So Yosef went up to bury his father and with him went up all of Pharoah’s servants, the elders of his house and all the elders of the land of Egypt, and all of Yosef’s household, his brothers and his father’s household…When they went up with them were chariots and horsemen and it was a very imposing camp. They came to the threshing place of Atad which is on the other side of the Jordan, and there they held a very great and imposing eulogy…His sons carried him into the land of Canaan, and buried him in the field of Machpela, which Avraham purchased for bought as a burial place, from Ephron the Hittite, facing Mamre. (Breishis 50:7-13)
Yaakov’s funeral was a huge international event. Ultimately he received the honor he deserved. However, the Talmud tells us that Yaakov, our father, faced opposition from a likely source even at the moment of his burial. Who do you suppose showed up and protested Yaakov’s burial in Kiryas Arbah the cave of HaMakpela? None other than Essav! We are told all about it and at great length in Tactate Sota (13A) how Essav persuasively appealed that the last burial plot right next to Leah, who was at one time considered to be his intended or destined soul mate belonged to him.
The children of Yaakov, of course countered with arguments of their own claiming that he had effectively forfeited his plot when he sold the birthright to his brother Yaakov so many years earlier. Essav contended that he still was deserving of this part of his inheritance. The children of Yaakov claimed to be in possession of proof to the contrary but the papers were in Egypt. So they sent swift footed Naftali who was titled in this week’s portion as, “a gazelle – like messenger, he delivers pleasant sayings.” (Breishis 49:22) While Naftali was hustling back to Egypt to retrieve the documentation, Yaakov remained unburied.
Now Dan had a son whose name was Chushim. (Chushim -sensory is a euphemism because he was actually deaf) He was observing all that was going on with clear eyes, unclouded by all of oratory emanating from Essav mouth.
All he saw was that his holy and well-respected grandfather was being openly denigrated while this fellow Essav was holding sway over his listening audience with his theatrics. Chushim was not influenced by Esau’s words and legalistic jargon. He saw the truth in all its raw reality, and therefore he took action. The Talmud tells us that he picked up a club and hit Essav in the head. I’ll spare you the rest of the gory details.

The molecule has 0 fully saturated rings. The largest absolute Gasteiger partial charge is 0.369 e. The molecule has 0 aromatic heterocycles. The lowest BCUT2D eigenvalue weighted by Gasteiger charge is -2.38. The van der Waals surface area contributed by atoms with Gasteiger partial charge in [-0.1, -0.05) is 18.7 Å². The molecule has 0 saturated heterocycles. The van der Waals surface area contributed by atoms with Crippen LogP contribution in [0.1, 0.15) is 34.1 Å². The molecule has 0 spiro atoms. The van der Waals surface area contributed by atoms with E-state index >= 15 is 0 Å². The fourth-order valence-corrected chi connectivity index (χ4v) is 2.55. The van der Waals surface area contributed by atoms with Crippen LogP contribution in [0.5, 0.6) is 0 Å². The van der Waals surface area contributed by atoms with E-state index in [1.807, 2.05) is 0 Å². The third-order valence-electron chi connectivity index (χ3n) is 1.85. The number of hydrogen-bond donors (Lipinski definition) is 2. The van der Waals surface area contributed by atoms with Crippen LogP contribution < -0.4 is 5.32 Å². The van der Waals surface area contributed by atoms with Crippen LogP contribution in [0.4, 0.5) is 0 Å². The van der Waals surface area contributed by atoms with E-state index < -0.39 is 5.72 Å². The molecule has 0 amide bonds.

How was Chushim able to cut through all the false verbal fat of Essav’s rhetoric? What was his special talent? The answer is already plain and obvious. He was deaf! Chushim was like that little boy in the story about the Emperor and his new clothing who saw the naked unadorned truth with pure eyes.
At the risk of editorializing we can observe how around us today a web of words are woven to cover-up and gain permission for the worst behavior. An innocent child, if you can find one, can see right through the scheme and the scan that is taking place right before our eyes. Irresponsible nations fashion weapons with the vilest intentions while couching them in noble terms. The most deviant conduct is celebrated as happiness with synonyms of joy while all mouths are stricken dumb. Many pundits, thinkers, and plain folk are dazzled by the confusion of conversation while the clouds of chaos seem too thick to cut.
Boruch Hashem, on Shabbos we can step back from the world and in doing so willfully make ourselves like Chushim, temporarily deaf to all the sound and fury that signifies nothing. In that island of sanity our inner ear opens up and we become sober and possibly innocent again. In one of the Zemiros that we sing on Friday night it says, “All who thoroughly enjoy Shabbos will merit great happiness and will be rescued from the birth pangs of Moshiach” What are these birth pangs? What does the pleasure of Shabbos do to alleviate that tribulation? It could be that the biggest possible pain is the feeling of panic that comes from a lack of clarity and so too the clearest form of relief is found in the quiet of Shabbos. DvarTorah, Copyright © 2007 by Rabbi Label Lam and Torah.org.